Alternating Current Potential Difference
ACPD is an electromagnetic crack depth sizing technique and relies on the fact that an alternating current flowing in a thin skin on the surface of a component will be disturbed by the presence of a crack. A current is injected (or sometimes induced) into the component in such a way as to flow perpendicularly across the crack.
A series of voltage measurements are then taken both across and adjacent to the crack, using either a single moveable probe (for on-site inspection) or a series of fixed probes (for monitoring). The ratio between the voltages measured across the crack and adjacent to it can be related to the extra path length taken by the current around the crack faces, from which the crack depth can be calculated.
Using an alternating, rather than a direct current, means that the currents are concentrated in a thin layer at the specimen surface. One advantage of this is that much lower currents are required so there is no complication arising from the specimen heating up. Another advantage is that the 2D nature of the electric fields allows theoretical modelling of the current flows, even over complex structures, which results in improved depth sizing accuracy.
The ACPD potential drop technique requires two connections between the instrument and the inspection site - namely the current output, and the voltage input from a single probe for inspection and sizing, or from one of a number of probes during crack growth monitoring.
When an alternating current is passed through a conductor, the so-called “skin effect” forces the current to flow in a thin layer on the outer surface. This means the effective cross-section carrying the current is small, so that currents of less than an Amp can generate relatively high surface voltages. This feature offers benefits compared with the direct current method (DCPD), particularly on large specimens.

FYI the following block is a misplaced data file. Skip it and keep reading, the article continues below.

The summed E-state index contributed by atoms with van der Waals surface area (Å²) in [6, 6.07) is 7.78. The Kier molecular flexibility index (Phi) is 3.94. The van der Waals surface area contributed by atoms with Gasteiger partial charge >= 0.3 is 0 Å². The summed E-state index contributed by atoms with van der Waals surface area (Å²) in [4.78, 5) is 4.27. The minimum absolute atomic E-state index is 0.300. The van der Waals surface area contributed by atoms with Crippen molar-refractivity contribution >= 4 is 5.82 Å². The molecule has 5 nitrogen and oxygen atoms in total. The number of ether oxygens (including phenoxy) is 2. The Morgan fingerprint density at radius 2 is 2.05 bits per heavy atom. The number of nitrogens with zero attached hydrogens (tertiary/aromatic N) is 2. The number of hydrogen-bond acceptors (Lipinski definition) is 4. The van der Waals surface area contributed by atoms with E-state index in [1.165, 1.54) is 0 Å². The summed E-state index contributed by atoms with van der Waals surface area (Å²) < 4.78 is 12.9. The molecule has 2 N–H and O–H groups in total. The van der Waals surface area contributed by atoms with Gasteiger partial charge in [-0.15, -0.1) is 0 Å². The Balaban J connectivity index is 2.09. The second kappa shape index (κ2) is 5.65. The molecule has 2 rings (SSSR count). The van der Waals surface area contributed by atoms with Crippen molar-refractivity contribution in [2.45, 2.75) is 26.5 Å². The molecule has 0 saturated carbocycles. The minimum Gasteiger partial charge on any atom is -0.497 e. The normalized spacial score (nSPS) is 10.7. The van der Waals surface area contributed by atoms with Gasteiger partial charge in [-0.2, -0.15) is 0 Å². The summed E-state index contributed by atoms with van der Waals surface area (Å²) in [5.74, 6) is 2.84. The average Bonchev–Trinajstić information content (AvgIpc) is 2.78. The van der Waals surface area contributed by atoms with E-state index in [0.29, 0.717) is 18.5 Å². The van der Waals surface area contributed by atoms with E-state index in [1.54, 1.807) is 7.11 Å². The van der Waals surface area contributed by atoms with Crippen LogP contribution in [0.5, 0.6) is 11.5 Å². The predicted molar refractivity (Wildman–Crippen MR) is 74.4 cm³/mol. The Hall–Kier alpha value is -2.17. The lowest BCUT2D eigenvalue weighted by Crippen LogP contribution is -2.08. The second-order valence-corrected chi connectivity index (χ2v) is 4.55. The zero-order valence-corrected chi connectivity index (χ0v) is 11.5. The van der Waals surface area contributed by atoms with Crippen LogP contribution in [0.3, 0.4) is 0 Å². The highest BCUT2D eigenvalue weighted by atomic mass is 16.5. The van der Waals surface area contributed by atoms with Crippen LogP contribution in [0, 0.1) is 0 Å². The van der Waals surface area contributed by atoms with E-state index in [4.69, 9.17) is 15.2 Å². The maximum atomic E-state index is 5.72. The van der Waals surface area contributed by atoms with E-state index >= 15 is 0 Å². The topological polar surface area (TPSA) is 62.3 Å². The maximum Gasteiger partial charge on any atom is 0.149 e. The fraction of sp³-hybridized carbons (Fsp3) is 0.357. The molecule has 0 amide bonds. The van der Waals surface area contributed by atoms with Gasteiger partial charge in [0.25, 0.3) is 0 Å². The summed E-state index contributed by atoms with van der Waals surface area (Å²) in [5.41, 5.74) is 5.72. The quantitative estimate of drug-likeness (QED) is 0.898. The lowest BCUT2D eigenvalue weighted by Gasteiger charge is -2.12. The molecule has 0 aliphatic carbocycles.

Materials of high permeability or conductivity thus have relatively small skin depths. At a frequency of about 5kHz, for example, ferromagnetic mild steel has a skin depth of order 0.1mm, high conductivity materials such as aluminium, tungsten and zinc have skin depths of 1-2mm, and low conductivity metals such as titanium, stainless steel and Inconel have skin depths of 5-8mm.
The input current produces a surface voltage which is measured by a two point contacting probe. The value of the measured voltage is dependent on the strength of input current, the separation of the two measuring points, the skin depth, the material conductivity and the specimen geometry.
The technique is mainly used for crack sizing because the need for good electrical contact makes it unsuitable for crack detection. Crack detection (as well as crack sizing in cases where surface contact is not possible) is best carried out with a non-contacting technique, such as a.c. field measurement (ACFM).
For a given material, keeping the current and the probe gap constant, and ensuring a uniform current distribution, makes the measured voltage dependent only on the conductive metal path length between the probe tips. When the probe straddles a surface-breaking crack, this path length is obviously longer than with no crack. A combination of two voltage readings, one across a crack and the other on an adjacent un-cracked area, allows separation of the effect of the crack from the other effects.
In this way, crack depth can be calculated without the need for any calibration.